SINGAPORE, April 15 — A tuition teacher in Singapore who sat as a private GCE O-Level examination candidate so she could use FaceTime’s video call function to help six Chinese students cheat in their 2016 exams was jailed for three years today.
Tan Jia Yan, 33, was the first in her party of four at the Zeus Education Centre to be dealt with. She was the only accused who admitted to her role in the sophisticated cheating operation, which involved the use of carefully concealed mobile phones and bluetooth devices.
In sentencing the Singaporean, District Judge Kenneth Yap said a tougher prison sentence had to be imposed to protect the sanctity of national exams and uphold the principle of meritocracy here, as he noted that Singapore’s reputation as an education hub was on the line.
“Every year, thousands of students take their O-Level exams. (They and their parents) put in hard work, blood, and sweat,” the judge said.
“The notion that students can buy (results) by resorting to cheating is offensive. It undermines the principle of meritocracy. It can’t be that the rich can procure exam results.”
According to court documents, Tan’s accomplices were: Zeus’ principal Poh Yuan Nie, 53, who is better known as Pony Poh, her niece Fiona Poh, 31, and Chinese national Feng Riwen, 26, who was helping out and conducting classes at Zeus.
The students allegedly involved were identified as: Chen Yi, 21, Chen Xiang, 20, Zhou Zice, 18, Xiao Junze, 20, Zhang Jinlu, 21, and Wang Fangfei, 20.
About the case
The students were allegedly referred to Zeus by Chinese national Dong Xin, 31, a Singapore permanent resident and director of a company, Nou Cheng Pte Ltd. The firm had allegedly signed contracts with the tuition centre stating that Pony Poh would receive S$8,000 (RM24,339) in deposit and S$1,000 in admission fees for each student referral.
However, the catch was that the monies were “fully refundable” if the students failed to pass their O-Level exams and subsequently failed to get into a polytechnic here.
So, for a few exam papers between Oct 19 and 24, Tan smuggled an iPhone into exam halls by affixing it to her chest with scotch tape.
Using the phone’s FaceTime video call function, Tan allowed Feng and Fiona Poh, who were stationed at the tuition centre’s premises, to view the exam questions and work out the answers. The duo and Pony Poh would then call the students individually to read out the answers to them, the court had previously heard.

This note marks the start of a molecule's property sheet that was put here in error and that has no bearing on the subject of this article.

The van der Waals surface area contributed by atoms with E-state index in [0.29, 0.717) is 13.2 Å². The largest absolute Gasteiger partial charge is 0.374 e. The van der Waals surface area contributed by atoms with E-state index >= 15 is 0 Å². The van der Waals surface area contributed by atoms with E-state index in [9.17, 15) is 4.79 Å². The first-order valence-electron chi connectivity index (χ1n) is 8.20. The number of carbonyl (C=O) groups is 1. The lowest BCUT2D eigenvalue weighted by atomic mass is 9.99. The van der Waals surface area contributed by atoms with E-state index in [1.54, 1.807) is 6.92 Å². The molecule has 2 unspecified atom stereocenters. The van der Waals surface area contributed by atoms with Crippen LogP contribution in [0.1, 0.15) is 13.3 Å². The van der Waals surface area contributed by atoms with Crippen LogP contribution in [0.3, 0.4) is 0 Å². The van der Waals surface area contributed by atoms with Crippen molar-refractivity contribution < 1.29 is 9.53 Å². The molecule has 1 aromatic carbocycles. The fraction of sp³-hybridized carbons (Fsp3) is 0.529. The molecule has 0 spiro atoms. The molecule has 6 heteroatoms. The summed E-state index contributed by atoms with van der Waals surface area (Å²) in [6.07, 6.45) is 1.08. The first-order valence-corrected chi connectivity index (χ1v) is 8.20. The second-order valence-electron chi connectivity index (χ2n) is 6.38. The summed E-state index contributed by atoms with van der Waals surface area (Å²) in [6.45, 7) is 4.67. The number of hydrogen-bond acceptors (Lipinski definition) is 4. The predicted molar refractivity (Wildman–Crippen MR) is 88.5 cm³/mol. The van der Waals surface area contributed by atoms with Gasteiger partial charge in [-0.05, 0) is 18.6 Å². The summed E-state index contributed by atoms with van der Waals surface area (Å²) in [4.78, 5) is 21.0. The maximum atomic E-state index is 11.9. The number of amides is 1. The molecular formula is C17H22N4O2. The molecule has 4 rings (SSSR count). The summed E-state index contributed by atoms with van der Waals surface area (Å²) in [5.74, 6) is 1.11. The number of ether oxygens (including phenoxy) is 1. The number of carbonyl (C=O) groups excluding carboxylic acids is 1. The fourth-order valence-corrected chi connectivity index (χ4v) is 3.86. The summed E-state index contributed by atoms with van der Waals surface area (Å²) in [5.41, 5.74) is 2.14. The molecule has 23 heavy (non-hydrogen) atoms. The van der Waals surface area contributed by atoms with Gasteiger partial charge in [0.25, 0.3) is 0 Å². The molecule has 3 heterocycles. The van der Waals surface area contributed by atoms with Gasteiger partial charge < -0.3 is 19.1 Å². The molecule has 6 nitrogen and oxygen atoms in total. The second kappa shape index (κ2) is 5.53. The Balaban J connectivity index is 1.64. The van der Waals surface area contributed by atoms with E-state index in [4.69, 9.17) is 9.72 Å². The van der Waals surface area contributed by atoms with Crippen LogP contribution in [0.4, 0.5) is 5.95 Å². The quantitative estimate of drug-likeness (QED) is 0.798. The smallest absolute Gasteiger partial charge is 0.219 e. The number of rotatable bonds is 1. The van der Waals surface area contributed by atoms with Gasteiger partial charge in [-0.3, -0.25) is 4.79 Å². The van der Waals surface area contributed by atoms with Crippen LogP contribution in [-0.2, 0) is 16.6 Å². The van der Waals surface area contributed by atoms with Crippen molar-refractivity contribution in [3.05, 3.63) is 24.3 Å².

The students were allegedly outfitted with skin-coloured, bluetooth earphones linked to mobile devices that were well concealed under their clothing and the answers were whispered to them via the devices.
The court heard that the ruse went undetected until an invigilator heard unusual electronic transmission sounds emitting from one of the students, Chen Yi, who was sitting for the English Paper 1 exam at Tampines Secondary School on Oct 24, 2016.
By then, Tan and her group had allegedly helped the students with the practical paper of the Combined Science (Physics and Chemistry) subject, two Mathematics papers and two papers for the English language.
In seeking an 18-month sentence for Tan, her lawyer R. Thrumurgan said Tan had shown remorse from the outset as her statements to the police included details and admissions.
Tan had also agreed to become a prosecution witness to testify against her alleged accomplices, who had claimed trial. She has also “dissociated” herself from Pony Poh, whom she was under the clutches of “for a major part of her life”, he added.
“Having finally broken away from Pony, Jia Yan now has much potential to succeed in life. This is a one-time mistake in Jia Yan’s life, albeit a grave one, and she will certainly not fall foul of the law in the future,” said Mr Thrumurgan.
He also added that Tan did not commit the offences for monetary reward and stood to gain nothing from agreeing to assist Pony Poh.
But Deputy Public Prosecutor (DPP) Vadivalagan Shanmuga argued that Tan received a salary of S$3,000 from Pony Poh as remuneration, adding that she was paid another S$1,000 for each student she provided lodging for.
The DPP said that the court had to send a “correct signal” to deter such operations. “This has to stop, and nobody should ever try this ever, especially with new technology (available) today,” he added.
District Judge Yap agreed and sentenced Tan to the jail term that the DPP had asked for, noting that he was mindful of her show of remorse.
Tan will begin serving her sentence on April 22 and is currently out on S$20,000 bail. — TODAY